Mouth Care Tips

The topic for this weeks blog is healthcare. I have included a few youtube videos, one explains how to use the Oral Health Assessment Tool (OHAT) and the other explains mouth care training of both residents and for staff training.

https://www.youtube.com/watch?v=MHdVralbWYQ shows how to use the OHAT

https://www.youtube.com/watch?v=AVsMmppYXrI is excellent for staff training, even addresses mouth care for residents with care-resistant behaviors.

Shefali Patel which gives 101 information on mouth care. Patel is a speech therapist who is the founder and primary clinician at Ganga Learning & Rehab. She is certified in PROMPT training, Vital Stim Therapy, interactive metronome, and NICU. Patel has over seventeen years of work experience in health care. She if found of methods that include: yoga, acupressure, aromatherapy, brain gym, the listening program and among many others. Below is an article she wrote out in regards to mouth care using the lung washing method. For information on Patel visit her website at www.speechct.com.

Lung washing is actually a process, where the diseased lung is flooded with saline solution and cleansed while the healthy lung ventilates the body. This twice-a-day lung scrub is a super tip to keep your resident’s lungs cleaner and freer of harmful oral bacteria. Without further delay….here’s how to do it in three simple steps:

  1. Open your mouth
  2. Stick out your tongue
  3. Wipe it using a tongue cleaner, three scrubs.   Please do not forget to repeat at bedtime.  Oral health maintenance is so important for limiting complications associated with aspiration especially in our medically fragile elderly population.

The connection between the tongue and the lung?  First, the harmful oral bacteria (harmful enough  to cause heart disease and even kill a growing fetus) as well as the biofilm on the tongue contains toxins that our digestive system spews up onto the tongue overnight.  These toxins can easily infiltrate the lungs. In individuals with dysphagia (swallowing disorders), especially as a result of neuro- and immune-comprising diseases like Parkinson’s, Dementia, CVA, COPD and others, the risk of  pulmonary infections such as pneumonia is already high. Add to that pre-existing risk a fresh supply of bacteria infiltrating the lungs from the tongue daily and and you get pneumonia  It’s no surprise that for U.S. adults pneumonia is the most common cause of hospital admissions other than women giving birth.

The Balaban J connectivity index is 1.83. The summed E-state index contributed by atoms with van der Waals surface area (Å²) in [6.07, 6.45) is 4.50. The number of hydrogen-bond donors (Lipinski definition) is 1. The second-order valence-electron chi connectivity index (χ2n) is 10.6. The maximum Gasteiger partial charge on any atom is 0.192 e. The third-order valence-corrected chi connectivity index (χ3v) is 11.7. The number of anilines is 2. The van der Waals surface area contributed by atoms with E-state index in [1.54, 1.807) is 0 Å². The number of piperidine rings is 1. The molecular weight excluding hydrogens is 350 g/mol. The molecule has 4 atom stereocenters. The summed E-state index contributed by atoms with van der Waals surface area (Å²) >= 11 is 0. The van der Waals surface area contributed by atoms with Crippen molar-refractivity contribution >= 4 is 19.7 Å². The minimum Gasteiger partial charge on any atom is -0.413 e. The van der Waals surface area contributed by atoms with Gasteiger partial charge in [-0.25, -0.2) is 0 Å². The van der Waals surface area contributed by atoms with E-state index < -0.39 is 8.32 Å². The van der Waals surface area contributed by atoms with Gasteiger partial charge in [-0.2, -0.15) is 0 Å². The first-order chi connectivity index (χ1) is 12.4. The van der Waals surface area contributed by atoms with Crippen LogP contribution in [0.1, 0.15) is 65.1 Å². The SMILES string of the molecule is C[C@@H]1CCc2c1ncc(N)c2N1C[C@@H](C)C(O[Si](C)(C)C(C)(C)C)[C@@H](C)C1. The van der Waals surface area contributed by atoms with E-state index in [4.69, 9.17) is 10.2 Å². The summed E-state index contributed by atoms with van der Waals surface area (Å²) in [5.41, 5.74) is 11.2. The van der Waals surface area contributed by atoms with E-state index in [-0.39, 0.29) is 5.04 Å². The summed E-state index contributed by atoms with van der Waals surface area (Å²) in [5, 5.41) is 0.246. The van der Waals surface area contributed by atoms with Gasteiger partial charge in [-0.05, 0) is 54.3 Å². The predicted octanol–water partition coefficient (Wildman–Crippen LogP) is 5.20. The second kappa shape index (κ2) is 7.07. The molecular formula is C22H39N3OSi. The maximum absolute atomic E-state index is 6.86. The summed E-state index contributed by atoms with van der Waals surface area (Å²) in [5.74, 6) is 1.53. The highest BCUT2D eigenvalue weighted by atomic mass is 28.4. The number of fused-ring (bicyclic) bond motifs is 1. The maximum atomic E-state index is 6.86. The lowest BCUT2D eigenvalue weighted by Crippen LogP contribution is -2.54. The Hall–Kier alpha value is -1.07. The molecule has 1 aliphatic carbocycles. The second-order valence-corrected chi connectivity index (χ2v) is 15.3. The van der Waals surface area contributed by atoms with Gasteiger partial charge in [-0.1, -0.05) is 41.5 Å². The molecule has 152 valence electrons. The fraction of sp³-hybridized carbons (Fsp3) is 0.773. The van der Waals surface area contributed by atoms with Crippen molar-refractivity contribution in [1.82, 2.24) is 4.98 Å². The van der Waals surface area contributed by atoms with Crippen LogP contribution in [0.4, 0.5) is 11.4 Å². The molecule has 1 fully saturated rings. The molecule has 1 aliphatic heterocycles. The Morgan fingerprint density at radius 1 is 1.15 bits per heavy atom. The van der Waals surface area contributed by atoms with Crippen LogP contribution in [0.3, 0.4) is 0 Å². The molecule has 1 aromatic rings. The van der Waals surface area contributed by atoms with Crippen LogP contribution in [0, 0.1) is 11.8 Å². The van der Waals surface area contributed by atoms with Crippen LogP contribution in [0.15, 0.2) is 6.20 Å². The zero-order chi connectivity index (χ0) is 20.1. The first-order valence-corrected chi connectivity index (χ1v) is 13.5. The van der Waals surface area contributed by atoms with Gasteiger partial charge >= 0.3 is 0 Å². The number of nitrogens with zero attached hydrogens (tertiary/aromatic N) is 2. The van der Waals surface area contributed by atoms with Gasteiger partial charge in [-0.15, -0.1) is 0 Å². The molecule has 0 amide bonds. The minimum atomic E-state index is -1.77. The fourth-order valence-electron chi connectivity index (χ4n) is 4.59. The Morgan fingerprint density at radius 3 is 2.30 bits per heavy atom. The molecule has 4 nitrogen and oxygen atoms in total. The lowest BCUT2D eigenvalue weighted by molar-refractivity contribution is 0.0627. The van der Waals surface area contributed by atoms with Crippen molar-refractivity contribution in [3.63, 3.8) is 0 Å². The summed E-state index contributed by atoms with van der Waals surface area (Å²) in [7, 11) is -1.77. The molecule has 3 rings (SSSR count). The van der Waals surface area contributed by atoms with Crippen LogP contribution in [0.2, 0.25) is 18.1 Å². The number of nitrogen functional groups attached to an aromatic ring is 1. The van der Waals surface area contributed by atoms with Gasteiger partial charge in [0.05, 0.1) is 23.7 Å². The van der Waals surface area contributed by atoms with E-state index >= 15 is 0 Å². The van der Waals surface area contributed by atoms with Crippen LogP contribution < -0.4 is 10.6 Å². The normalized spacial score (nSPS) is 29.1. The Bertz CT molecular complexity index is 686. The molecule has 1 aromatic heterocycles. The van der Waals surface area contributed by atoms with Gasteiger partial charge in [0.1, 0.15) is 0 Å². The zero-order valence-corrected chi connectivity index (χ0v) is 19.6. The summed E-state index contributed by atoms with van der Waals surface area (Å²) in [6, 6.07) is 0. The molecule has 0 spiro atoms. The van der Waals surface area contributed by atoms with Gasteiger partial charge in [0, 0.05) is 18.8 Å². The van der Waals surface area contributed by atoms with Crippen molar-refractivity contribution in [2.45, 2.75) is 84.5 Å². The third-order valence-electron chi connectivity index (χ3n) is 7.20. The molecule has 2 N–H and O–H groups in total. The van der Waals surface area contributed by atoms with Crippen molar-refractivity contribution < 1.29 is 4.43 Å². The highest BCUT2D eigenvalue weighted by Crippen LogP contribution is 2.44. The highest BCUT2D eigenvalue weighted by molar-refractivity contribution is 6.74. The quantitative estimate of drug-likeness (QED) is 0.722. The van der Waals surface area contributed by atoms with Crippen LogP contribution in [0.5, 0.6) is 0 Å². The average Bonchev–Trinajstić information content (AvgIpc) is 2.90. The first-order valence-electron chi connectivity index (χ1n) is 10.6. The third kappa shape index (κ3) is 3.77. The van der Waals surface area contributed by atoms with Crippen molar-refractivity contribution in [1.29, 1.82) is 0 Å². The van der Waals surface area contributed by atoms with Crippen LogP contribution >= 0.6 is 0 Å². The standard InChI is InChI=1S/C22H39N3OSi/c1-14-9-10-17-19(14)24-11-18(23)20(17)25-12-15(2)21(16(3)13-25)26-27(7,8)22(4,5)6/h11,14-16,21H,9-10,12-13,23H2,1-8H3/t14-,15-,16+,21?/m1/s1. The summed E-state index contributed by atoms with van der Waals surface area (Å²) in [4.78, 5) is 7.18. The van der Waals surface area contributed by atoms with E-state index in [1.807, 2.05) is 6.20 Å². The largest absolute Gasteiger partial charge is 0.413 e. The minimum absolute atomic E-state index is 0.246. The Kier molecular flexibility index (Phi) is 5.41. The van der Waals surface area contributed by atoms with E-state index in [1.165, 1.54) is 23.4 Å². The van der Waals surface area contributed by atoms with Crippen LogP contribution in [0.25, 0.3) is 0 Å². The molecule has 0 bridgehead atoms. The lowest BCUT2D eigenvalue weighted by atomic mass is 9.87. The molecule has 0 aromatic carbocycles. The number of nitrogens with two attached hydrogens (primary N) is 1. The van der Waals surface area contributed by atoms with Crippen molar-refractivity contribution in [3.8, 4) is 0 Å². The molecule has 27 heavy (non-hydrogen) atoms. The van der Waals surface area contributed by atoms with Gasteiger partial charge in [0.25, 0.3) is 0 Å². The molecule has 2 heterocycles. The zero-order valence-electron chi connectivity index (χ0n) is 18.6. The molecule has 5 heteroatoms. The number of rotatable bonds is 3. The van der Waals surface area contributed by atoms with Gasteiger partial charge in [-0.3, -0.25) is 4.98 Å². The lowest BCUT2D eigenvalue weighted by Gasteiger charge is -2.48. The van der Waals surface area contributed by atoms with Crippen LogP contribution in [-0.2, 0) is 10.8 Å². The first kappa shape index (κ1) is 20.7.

Second, there is no second as important as the first.  The first is enough:  Oral hygiene is incomplete without tongue scrubbing. A couple scrapes a day keep the doctor away!  You may not want to use the underside of the metal spoon (it works, though!) so take a look at a U-shaped thin stainless steel scrapper (Ayurveda is one, available on Amazon).

In addition to scrubbing away bad breath (halitosis), increasing dental hygiene and improving your taste by better exposing those taste buds, your overall body health gets a deep acupressure massage. all by tongue scrubbing. How?

Screen Shot 2016-05-11 at 2.57.50 PM.png

The tongue is a mapped out to reflect all the internal organs just like your hand.  All energy meridians pass through the tongue and hence the Shastras of the East recommend scrubbing your lung…I mean your tongue three times, twice a day!

Shefali Patel CCC SLP

 

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